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Physicochemical vs. Vibrational Descriptors for Prediction of Odor Receptor Responses

Authors

  • Stephan Gabler,

    1. Theoretical Neuroscience, Institute of Biology, Dept. of Biology, Chemistry, Pharmacy, Freie Universität Berlin, Königin-Luise-Str. 1–3, D-14195 Berlin, Germany
    2. Bernstein Center for Computational Neuroscience Berlin, Philippstr. 13, Haus 6, D-10115 Berlin, Germany
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    • These authors contributed equally to this work

  • Jan Soelter,

    1. Theoretical Neuroscience, Institute of Biology, Dept. of Biology, Chemistry, Pharmacy, Freie Universität Berlin, Königin-Luise-Str. 1–3, D-14195 Berlin, Germany
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    • These authors contributed equally to this work

  • Taufia Hussain,

    1. Max Planck Institute for Chemical Ecology, Hans-Knöll-Straße 8, D-07745 Jena, Germany
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  • Silke Sachse,

    1. Max Planck Institute for Chemical Ecology, Hans-Knöll-Straße 8, D-07745 Jena, Germany
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  • Michael Schmuker

    Corresponding author
    1. Theoretical Neuroscience, Institute of Biology, Dept. of Biology, Chemistry, Pharmacy, Freie Universität Berlin, Königin-Luise-Str. 1–3, D-14195 Berlin, Germany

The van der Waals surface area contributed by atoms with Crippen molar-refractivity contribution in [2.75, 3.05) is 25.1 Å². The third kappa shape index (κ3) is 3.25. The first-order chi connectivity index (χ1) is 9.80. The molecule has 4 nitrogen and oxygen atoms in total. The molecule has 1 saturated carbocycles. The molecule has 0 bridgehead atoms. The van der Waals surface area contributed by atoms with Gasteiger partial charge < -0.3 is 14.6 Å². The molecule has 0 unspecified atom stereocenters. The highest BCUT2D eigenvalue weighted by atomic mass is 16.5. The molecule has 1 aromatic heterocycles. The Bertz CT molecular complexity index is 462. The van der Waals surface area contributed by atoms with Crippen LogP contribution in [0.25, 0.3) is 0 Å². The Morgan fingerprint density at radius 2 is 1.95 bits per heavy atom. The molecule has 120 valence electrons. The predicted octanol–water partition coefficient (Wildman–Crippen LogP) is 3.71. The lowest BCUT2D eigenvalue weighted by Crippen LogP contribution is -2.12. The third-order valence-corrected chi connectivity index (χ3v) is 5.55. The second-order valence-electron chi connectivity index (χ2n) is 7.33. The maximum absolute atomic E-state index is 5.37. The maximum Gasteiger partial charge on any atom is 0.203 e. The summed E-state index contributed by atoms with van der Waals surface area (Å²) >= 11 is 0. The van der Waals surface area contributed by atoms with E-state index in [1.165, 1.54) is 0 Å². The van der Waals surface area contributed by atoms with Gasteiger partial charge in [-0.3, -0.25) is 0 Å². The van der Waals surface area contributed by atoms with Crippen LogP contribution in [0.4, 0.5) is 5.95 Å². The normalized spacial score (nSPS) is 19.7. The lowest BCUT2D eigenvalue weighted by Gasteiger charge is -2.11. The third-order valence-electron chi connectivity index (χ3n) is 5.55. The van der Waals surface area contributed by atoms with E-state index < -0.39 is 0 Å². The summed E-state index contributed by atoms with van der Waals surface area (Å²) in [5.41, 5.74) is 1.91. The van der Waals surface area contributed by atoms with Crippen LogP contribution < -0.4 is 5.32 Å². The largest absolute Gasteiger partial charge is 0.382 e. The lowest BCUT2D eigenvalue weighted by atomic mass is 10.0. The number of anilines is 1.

2. Bernstein Center for Computational Neuroscience Berlin, Philippstr. 13, Haus 6, D-10115 Berlin, Germany
    • Theoretical Neuroscience, Institute of Biology, Dept. of Biology, Chemistry, Pharmacy, Freie Universität Berlin, Königin-Luise-Str. 1–3, D-14195 Berlin, Germany

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Abstract

Responses of olfactory receptors (ORs) can be predicted by applying machine learning methods on a multivariate encoding of an odorant’s chemical structure. Physicochemical descriptors that encode features of the molecular graph are a popular choice for such an encoding. Here, we explore the EVA descriptor set, which encodes features derived from the vibrational spectrum of a molecule. We assessed the performance of Support Vector Regression (SVR) and Random Forest Regression (RFR) to predict the gradual response of Drosophila ORs. We compared a 27-dimensional variant of the EVA descriptor against a set of 1467 descriptors provided by the eDragon software package, and against a 32-dimensional subset thereof that has been proposed as the basis for an odor metric consisting of 32 descriptors (HADDAD). The best prediction performance was reproducibly achieved using SVR on the highest-dimensional feature set. The low-dimensional EVA and HADDAD feature sets predicted odor-OR interactions with similar accuracy. Adding charge and polarizability information to the EVA descriptor did not improve the results but rather decreased predictive power. Post-hoc in vivo measurements confirmed these results. Our findings indicate that EVA provides a meaningful low-dimensional representation of odor space, although EVA hardly outperformed “classical” descriptor sets.

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